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Bristol Beacon name change

Bristol Beacon is the new name for what was Colston Hall – the 150-year-old concert venue in Bristol.


To create and support the announcement for the name change of Colston Hall in 2020, following a summer of Black Lives Matters protests, to remove the perceived association with the slave trader Edward Colston.


The new name for Colston Hall was originally due to be made in Spring 2020 but was delayed by the UK’s first lockdown. Following the pulling down of Edward Colston’s statue in June after a series of Black Lives Matters protests, it was decided that the name change should be completed.

With national and international interest in Bristol following Colston’s statue removal, and strong views about the changing of Colston Hall’s name, an announcement event was required that would accommodate changing COVID-19 restrictions and be accessible to a global audience.

Strike worked with Bristol Music Trust and local partners to create an impactful, sensitive and inclusive event. Whilst needing to work completely digitally, it also needed to be designed to capture the essence of the values of the organisation – unity and joy through the shared experience of live music.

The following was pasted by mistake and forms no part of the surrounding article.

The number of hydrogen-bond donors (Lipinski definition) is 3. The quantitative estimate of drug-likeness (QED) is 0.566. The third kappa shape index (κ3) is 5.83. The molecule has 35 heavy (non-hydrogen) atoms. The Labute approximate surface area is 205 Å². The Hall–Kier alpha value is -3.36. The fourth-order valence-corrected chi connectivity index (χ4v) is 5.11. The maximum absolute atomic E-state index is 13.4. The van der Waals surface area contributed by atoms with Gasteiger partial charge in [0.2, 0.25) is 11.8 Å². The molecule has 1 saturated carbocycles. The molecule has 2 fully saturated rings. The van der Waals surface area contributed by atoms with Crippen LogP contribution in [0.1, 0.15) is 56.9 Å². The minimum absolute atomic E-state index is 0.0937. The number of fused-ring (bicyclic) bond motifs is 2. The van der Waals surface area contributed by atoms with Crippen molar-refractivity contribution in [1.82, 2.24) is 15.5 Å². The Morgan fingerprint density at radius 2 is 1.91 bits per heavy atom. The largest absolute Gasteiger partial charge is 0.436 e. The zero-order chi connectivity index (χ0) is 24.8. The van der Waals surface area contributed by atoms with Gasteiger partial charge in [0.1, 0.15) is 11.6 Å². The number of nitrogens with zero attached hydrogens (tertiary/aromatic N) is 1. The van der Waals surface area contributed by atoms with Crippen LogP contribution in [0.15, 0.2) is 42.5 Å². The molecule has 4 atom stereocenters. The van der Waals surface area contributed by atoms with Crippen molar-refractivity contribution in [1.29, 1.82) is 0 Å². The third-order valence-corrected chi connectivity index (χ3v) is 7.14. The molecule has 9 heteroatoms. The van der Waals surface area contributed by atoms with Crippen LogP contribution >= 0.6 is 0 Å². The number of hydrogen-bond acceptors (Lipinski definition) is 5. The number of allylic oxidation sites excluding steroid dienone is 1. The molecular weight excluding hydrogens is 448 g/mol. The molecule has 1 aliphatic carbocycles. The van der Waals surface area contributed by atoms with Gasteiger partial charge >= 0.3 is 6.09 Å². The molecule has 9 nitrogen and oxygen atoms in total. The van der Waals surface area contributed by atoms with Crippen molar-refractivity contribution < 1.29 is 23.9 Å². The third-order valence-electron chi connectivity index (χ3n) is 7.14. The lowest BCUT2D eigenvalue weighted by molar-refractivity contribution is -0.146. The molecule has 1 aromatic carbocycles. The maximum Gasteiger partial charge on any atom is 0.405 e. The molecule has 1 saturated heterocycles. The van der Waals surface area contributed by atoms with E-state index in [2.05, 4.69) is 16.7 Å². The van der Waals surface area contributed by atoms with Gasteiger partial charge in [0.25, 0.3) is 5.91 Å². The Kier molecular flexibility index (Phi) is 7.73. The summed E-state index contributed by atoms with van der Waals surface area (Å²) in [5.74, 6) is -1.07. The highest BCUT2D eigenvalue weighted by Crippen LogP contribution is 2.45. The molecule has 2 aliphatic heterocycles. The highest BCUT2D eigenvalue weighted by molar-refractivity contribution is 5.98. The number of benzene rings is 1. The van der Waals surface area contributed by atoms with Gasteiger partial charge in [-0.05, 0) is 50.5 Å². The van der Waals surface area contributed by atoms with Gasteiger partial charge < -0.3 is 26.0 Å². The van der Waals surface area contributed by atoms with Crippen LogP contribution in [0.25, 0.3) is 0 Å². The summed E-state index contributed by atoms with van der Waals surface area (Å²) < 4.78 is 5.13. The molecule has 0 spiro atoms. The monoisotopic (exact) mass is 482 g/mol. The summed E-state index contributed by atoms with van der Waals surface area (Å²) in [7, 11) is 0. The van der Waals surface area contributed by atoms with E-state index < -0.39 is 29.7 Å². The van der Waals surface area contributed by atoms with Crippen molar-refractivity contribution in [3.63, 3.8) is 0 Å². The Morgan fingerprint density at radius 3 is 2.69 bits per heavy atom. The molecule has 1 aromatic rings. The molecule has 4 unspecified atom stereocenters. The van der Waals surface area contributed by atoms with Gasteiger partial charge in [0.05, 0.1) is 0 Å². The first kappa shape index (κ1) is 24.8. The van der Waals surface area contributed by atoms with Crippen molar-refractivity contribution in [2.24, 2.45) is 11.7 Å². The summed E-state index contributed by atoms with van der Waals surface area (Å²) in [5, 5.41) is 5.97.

The virtual event, which took place in September 2020, included:


  • The creation of a beautiful and unique visual light experience projected onto the building overnight, showing echoes of past performers, in a way that made the most of the gold panelling on the building and appeared as if the light was shining out from within. The projections were captured and streamed on Bristol Beacon’s social media channels.
  • The name announcement itself was conducted in the venue’s large foyer without a live audience or any guests, filmed and live streamed for a virtual audience. Short speeches were given by Louise Mitchell, chief executive of Bristol Music Trust, and Bristol Mayor Marvin Rees. These were followed by the reading of a poem, especially written for the occasion by Bristol’s City Poet, Vanessa Kissuule, and presented in the form of a short film using a diverse range of people from across Bristol speaking the lines from a range of locations around the city. The venue’s new name was revealed for the first time in the last line of the poem.
  • A mini microsite was created, which was embedded on the home page of Bristol Beacon’s website, for the event to be live streamed through. This meant that anyone could watch it, wherever they were in the world, and provided high quality output. A user selectable British Sign Language version of the event was also offered.
  • Following the live announcement, a mix of pre-recorded interviews and showcase videos, along with edited content from the live announcement, was streamed via the venue’s social media channels throughout the day.


  • The announcement was watched in over 15 countries and ingested either live or for recording by over 40 media outlets.
  • It made headlines around the world, with over 300 pieces of media coverage obtained.
  • #BristolBeacon was trending at no.3 in the UK on Twitter and engagement on across all social media channels was in the high thousands – most importantly, the vast majority of sentiment was positive.
  • Bristol Beacon was quickly adopted by the majority of Bristolians, with it being shortened in minutes to ‘The Beaks’ and people calling for it to serve ‘Beacon baps’ in its cafe.